WY Game and Fish approves predator funding

In an apparent effort to demonstrate that their state will not be dragged out of the 1800s without a hell of a fight, wildlife policy makers in Wyoming (remember Dick Cheney?) have decided to spend a hefty chunk of the sparsely-populated state’s budget to beef-up the war on coyotes, wolves and other four-legged terrorists. While the some of the state’s livestock producers might feel this is an appropriate way to use their dole, we hope that the rest of the world knows that there are ranchers in Wyoming that actually want to join the rest of us in the 21st century.

Wolves - government Sponsored Terrorists?

By Brodie Farquhar
Star-Tribune correspondent
The Wyoming Game and Fish Commission voted Friday to donate $100,000 to the state’s Animal Damage Management Board to fund predator control projects for wildlife priorities.

Hank Uhden, administrator of the state board charged with managing predators, outlined the current projects recommended by Game and Fish during the commission’s meeting in Casper Friday. They include:

* Whiskey Mountain bighorn sheep project, $18,000. Coyote management will be used to improve lamb survival and herd viability, after the herd suffered a 40 to 60 percent die-off in 1991 and has struggled since with low lamb survival.

* Cattle depredation statistical survey, $8,000. The U.S. Department of Agriculture’s National Agricultural Statistics Office will conduct an annual survey on depredation on cattle, instead of a survey every five years.

* Badger Creek-Hanging Woman fawn predation project, $9,120. Killing of coyotes will be used to enhance antelope and deer fawn survival in Sheridan County. Project includes areas of control and non-control to provide comparative data.

* Prevention of black bear and mountain lion depredation on livestock, up to $12,500. Alleviate black bear, grizzly bear and mountain lion depredation to livestock and beehives in all counties.

* Coyote-specific poison delivery mechanism, $6,936. Ongoing research to develop self-activated delivery of oral baits to coyotes, reducing bait exposure to other animals

* DNA analysis for control of predatory wolves, $15,115.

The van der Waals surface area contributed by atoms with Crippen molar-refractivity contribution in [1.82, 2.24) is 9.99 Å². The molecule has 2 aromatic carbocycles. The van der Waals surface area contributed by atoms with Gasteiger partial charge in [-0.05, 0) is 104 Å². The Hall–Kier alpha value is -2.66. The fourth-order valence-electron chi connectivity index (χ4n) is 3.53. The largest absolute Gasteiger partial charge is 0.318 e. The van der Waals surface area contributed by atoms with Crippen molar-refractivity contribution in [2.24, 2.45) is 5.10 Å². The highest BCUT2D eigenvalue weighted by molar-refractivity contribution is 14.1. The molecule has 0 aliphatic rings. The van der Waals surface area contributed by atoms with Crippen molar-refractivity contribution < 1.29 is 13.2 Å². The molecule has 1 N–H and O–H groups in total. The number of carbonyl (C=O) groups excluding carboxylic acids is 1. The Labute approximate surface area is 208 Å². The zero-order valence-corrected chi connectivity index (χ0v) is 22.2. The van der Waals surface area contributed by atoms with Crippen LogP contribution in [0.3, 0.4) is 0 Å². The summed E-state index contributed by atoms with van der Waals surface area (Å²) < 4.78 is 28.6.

* Fremont County sage grouse/mule deer project, $10,000. Use motion cameras to identify predators affecting nest sites; measure differences in nesting success between predator control and non-control areas; and enhance struggling mule deer population.

New projects include:

* Livestock guard dog symposia, $5,000. Designed to plan, promote and produce regional symposia on effective use of guard dogs against predators.

* Quantify Wyoming sheep losses due to predators, $42,800. Number of fetuses will be determined in pregnant ewes by ultrasound in three sheep operations. Sheep will be closely monitored through docking and weaning of lambs to determine causes of losses, including predation.

* Bear conflict trap request, $4,000. Fund culvert box traps to manage bear conflicts in Jackson-to-Pinedale area.

* North Fork human/bear conflict resolution, $15,000. Improve storage methods for garbage and other attractants, as well as continuing education and outreach efforts in Park County.

* Upper Green River food and waste storage project, $2,000. For food and trash storage containers, to prevent habituation of bears at rural business locations.

* Absaroka elk ecology project, $59,000. Radio-telemetry to be used to determine seasonal movement and habitat use of migratory and resident elk, including habitat selection in response to wolves.

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One response to “WY Game and Fish approves predator funding

  1. Opposition to predator control in Wyoming has been a hard struggle. Generally, projects that are claimed to “benefit” wildlife are in areas where livestock producers want to kill coyotes, and “benefiting wildlife” is a cover for predator control for livestock and using wildlife funds to pay for it.

    The coyote shooting project designed to improve bighorn sheep lamb recruitment in the Whiskey Mountain herd, which is my local herd, has no scientific validity–no experimental design, no control. It’s just shooting coyotes. It’s been going on for 3 years now and has had no detectable impact on lamb recruitment. Local trappers are catching more coyotes than in the past. The project ignores serious problems with sheep habitat, and is, in short, being pursued solely in prejudice against coyotes.

    The bottom line problem with the sheep herd is that there are far too many sheep on a range with not enough productive capacity to support a herd of 1320 animals, which is the herd objective. What needs to happen is to reduce the number of sheep by at least half. However, this is not locally acceptable because the Whiskey Mountain herd is touted as the largest herd in North America. In other words, we’re maintaining an unhealthy, unvigorous herd for local marketing purposes, and then blaming coyotes because the herd lacks vigor. Typical.